So, what is Positive Psychology? As in most fields, there are many different definitions for this type of psychology, but the one that seems to be most widely accepted is that ‘Positive psychology is the scientific study of what makes life most worth living. This is done by strengths instead of weaknesses, building the good in life instead of repairing the bad, and taking the lives of average people up to “great” instead of focusing solely on moving those who are struggling up to “normal”.’ (Peterson, 2008).
For more information on Positive Psychology, see this white board animation from Test Prep Gurus.
Empathy is one of those concepts with a variety of definitions that come with many layers. I particularly like how Howe (2013:14) defines empathy ‘as an affective reaction to the emotions of another; the cognitive act of adopting another’s perspective; a cognitively based understanding of other people; and the communication of such an understanding’. Even though he gives us a clear definition, sometimes I think we need something a bit more visual and I believe Krznaric (2014) explains it really well by saying that ‘empathy is the art of stepping imaginatively into the shoes of another person, understanding their feelings and perspectives, and using that understanding to guide your actions’.
I have good news if you feel empathy is not really your thing. Krznaric (2014: 34) explains that ‘empathy is not a fixed personality trait: it can rise and fall depending on the situation, and we can train ourselves to get better at it’. Just remember what Harmer (2007: 113-114) says about knowledge, interaction and the role of rapport: ‘we might be the most well-prepared and knowledgeable teachers in our school, but if that interaction isn’t working well, our ability to help students will be seriously compromised’.
My purpose here is to raise awareness of the use of empathy in the classroom. Even though empathy can be seen as a key competency and a tool in your teacher toolkit, it clearly does not have the power alone to lead to effective teaching. There are certainly other skills in the fields of pedagogy and language expertise that need to be taken into account, unfortunately, we still haven’t found the holy grail of teaching! Nonetheless, it does give us more to work with …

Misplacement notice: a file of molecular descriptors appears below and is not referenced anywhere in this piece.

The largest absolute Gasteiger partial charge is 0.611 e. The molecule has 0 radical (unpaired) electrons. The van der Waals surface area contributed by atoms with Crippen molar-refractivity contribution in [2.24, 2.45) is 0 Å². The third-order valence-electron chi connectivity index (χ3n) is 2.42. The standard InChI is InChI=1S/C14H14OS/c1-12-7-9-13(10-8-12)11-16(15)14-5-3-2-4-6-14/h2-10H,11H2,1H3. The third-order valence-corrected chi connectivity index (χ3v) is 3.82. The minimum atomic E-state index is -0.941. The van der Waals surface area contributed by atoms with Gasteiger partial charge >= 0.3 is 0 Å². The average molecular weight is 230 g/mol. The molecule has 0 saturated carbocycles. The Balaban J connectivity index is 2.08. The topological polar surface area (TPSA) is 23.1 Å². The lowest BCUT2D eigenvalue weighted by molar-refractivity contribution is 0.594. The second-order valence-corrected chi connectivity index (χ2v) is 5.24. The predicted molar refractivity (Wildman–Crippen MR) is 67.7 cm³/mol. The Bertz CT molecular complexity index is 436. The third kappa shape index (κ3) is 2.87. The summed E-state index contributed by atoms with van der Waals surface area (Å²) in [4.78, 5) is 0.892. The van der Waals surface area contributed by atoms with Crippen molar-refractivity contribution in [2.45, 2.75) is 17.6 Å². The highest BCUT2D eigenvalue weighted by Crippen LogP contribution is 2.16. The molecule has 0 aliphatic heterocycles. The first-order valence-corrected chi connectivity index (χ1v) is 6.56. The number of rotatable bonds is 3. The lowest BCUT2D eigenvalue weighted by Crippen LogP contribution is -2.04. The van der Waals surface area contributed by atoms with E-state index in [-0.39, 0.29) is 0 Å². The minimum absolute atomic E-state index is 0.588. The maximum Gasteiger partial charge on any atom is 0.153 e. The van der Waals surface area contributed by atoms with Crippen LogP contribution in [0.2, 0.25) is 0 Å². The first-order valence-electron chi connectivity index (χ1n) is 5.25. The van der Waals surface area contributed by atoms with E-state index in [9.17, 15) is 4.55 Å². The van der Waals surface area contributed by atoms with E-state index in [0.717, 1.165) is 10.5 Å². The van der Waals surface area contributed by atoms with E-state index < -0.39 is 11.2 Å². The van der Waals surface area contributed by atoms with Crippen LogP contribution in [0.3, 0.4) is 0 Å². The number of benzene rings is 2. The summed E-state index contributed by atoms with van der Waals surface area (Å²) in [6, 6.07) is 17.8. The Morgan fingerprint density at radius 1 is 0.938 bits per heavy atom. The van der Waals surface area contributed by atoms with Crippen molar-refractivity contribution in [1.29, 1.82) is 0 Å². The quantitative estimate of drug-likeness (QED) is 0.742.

Implementing feedback in the light of Positive Psychology
- Remember that feedback starts on day one.
- Take the time to get to know your students.
- Build rapport.
- Ask and listen, then talk.
- Use a firm but positive tone when giving feedback.
- Avoid being judgmental: we all have stories that people are unaware of.
- Help students challenge any catastrophic feelings by asking questions.
- Try selective feedback when discussing writing or speaking skills, and then set short goals.
- Before telling students what to do, try first to ask them about how they see their learning and what they believe they need to improve/change – this tends to be really accurate even with children.
- Set challenging but achievable short-term goals and celebrate whole-heartedly when students accomplish them.
In summary …
As a teacher myself, I know we get tired towards the end of the term, and I believe we are all very much aware that our jobs can be emotionally draining. Showing empathy and active listening to students’ issues can be a challenge. Take a deep breath, and ask yourself “How would I like my teacher to talk to me?”.
To see how it has successfully worked in practice for one teacher, read Ivan Chong’s confession on giving feedback. Then tell us your feedback success stories, or how you get on, in the comments below.
Ellis, R. (2013). Corrective feedback in teacher guides and SLA. Iranian Journal of Language Teaching Research. 1(3), 1-18.
Harmer, J. (2007) The Practice of English Language Teaching (4th edition). Harlow: Pearson.
Howe, D. (2013) Empathy: What It Is and Why It Matters. Basingstoke: Palgrave Macmillan.
In MacIntyre, P. D., In Gregersen, T., & In Mercer, S. (2016). Positive psychology in SLA.
Krznaric, R. (2014) Empathy: A Handbook for Revolution. Croydon: Rider.
Peterson, C. (2008). What is positive psychology, and what is it not? Psychology Today.
Reichelt, M. (2013), BITCHENER, & DANA FERRIS. Written Corrective Feedback in Second Language Acquisition and Writing. New York: Routledge, 2012. Modern Language Journal, 97: 287-288.